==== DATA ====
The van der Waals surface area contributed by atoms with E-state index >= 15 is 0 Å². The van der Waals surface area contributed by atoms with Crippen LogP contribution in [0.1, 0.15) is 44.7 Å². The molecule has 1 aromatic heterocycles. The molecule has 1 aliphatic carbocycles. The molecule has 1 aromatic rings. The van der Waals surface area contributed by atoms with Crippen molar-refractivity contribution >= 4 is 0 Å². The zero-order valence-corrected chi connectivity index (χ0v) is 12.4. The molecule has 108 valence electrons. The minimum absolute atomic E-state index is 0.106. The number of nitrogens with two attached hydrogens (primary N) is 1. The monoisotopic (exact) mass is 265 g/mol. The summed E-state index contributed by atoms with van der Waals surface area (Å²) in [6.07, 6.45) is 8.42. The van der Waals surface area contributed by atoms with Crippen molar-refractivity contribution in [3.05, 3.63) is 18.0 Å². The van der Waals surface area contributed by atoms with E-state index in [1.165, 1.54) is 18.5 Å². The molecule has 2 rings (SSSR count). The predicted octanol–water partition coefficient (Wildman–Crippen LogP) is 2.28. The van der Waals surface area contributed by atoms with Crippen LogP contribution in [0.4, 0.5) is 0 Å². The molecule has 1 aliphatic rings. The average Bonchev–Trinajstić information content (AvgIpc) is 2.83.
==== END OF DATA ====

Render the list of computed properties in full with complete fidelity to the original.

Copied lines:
The van der Waals surface area contributed by atoms with E-state index >= 15 is 0 Å². The van der Waals surface area contributed by atoms with Crippen LogP contribution in [0.1, 0.15) is 44.7 Å². The molecule has 1 aromatic heterocycles. The molecule has 1 aliphatic carbocycles. The molecule has 1 aromatic rings. The van der Waals surface area contributed by atoms with Crippen molar-refractivity contribution >= 4 is 0 Å². The zero-order valence-corrected chi connectivity index (χ0v) is 12.4. The molecule has 108 valence electrons. The minimum absolute atomic E-state index is 0.106. The number of nitrogens with two attached hydrogens (primary N) is 1. The monoisotopic (exact) mass is 265 g/mol. The summed E-state index contributed by atoms with van der Waals surface area (Å²) in [6.07, 6.45) is 8.42. The van der Waals surface area contributed by atoms with Crippen molar-refractivity contribution in [3.05, 3.63) is 18.0 Å². The van der Waals surface area contributed by atoms with E-state index in [1.165, 1.54) is 18.5 Å². The molecule has 2 rings (SSSR count). The predicted octanol–water partition coefficient (Wildman–Crippen LogP) is 2.28. The van der Waals surface area contributed by atoms with Crippen LogP contribution in [0.4, 0.5) is 0 Å². The molecule has 1 aliphatic rings. The average Bonchev–Trinajstić information content (AvgIpc) is 2.83.